A group of 22 MEPs have called on the European Commission to end the minimum import price (MIP) agreement and the punitive trade duties currently placed on Chinese cells and modules.
A letter co-signed by the MEPs, which include the vice chairs of the energy and international trade committees, claimed that the measures were not in the broader interests of the European Union.
“A minority of solar producers in Europe have filed a complaint saying they are hurt by the Chinese dumping,” said Christofer Fjellner MEP. “But there is another side to that coin. Eighty percent of jobs exist in the downstream sector and the duties don't take into account Europe's climate targets. I can't see how it could be in the Union interest to once again strike down on renewables."
A decision on the future of the trade duties is expected before the Christmas holidays begin.
EU ProSun, a trade group led by SolarWorld, claims that there is support among the downstream sector for duties to remain in the interest of fair trade.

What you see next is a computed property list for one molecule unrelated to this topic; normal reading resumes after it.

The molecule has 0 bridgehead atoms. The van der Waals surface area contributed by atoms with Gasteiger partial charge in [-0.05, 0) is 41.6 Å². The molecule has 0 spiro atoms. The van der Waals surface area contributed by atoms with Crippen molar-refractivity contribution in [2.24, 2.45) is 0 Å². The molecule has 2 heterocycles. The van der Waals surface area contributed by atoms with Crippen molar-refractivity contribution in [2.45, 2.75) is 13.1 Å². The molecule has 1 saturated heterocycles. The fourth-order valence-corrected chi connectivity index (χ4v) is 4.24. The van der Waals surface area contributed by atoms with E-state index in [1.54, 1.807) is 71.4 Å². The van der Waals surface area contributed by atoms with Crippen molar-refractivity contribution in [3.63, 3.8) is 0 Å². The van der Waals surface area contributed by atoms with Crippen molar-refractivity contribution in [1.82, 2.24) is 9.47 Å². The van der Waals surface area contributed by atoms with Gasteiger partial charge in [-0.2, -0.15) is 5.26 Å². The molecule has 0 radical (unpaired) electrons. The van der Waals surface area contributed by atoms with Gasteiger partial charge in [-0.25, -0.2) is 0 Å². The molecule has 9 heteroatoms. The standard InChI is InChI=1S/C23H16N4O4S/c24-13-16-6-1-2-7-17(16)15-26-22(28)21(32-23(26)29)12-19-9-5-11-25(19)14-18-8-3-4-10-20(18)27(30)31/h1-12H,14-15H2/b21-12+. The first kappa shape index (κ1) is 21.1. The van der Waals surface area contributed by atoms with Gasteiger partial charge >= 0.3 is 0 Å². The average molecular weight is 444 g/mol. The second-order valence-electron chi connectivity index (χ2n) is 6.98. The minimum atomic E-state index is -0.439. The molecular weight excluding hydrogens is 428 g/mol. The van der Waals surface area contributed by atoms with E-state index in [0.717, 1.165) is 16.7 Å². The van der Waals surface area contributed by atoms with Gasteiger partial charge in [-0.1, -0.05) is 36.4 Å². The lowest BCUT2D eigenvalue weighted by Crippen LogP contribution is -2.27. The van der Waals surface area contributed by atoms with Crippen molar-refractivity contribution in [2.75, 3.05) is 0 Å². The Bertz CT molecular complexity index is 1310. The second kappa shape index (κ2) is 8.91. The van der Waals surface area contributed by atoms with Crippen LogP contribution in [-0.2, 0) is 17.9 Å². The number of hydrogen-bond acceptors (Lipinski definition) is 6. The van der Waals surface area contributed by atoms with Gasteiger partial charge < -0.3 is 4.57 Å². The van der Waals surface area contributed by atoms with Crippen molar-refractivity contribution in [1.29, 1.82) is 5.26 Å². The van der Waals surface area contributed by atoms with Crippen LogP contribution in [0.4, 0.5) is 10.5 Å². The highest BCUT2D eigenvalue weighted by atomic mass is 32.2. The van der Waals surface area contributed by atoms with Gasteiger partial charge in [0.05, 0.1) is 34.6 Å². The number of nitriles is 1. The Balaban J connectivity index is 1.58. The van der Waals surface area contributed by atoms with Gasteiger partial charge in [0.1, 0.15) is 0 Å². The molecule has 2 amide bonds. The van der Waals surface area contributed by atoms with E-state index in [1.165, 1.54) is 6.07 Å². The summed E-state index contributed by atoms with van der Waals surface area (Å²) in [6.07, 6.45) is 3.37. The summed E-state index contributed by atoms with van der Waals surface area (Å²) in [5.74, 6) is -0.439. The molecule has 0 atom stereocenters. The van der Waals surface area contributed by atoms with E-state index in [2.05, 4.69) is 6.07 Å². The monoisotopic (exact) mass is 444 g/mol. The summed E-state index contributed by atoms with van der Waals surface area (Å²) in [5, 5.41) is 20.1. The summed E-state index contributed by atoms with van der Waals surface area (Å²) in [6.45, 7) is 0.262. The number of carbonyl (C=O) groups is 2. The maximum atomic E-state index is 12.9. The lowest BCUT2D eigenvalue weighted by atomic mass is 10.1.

SolarPower Europe, the largest industry group, claims there is no substantial support for the retention of the measures.
“Companies, associations, NGOs and now MEPs have all called on the European Commission to end the trade measures,” said Kristina Thoring, Political Communications Advisor at SolarPower Europe. “Not one association, one NGO nor one MEP has called for the measures to be maintained. The European Commission must act now to end the trade measures, as it is clear that the duties and MIP are the wrong tool to help the European module manufacturing sector grow."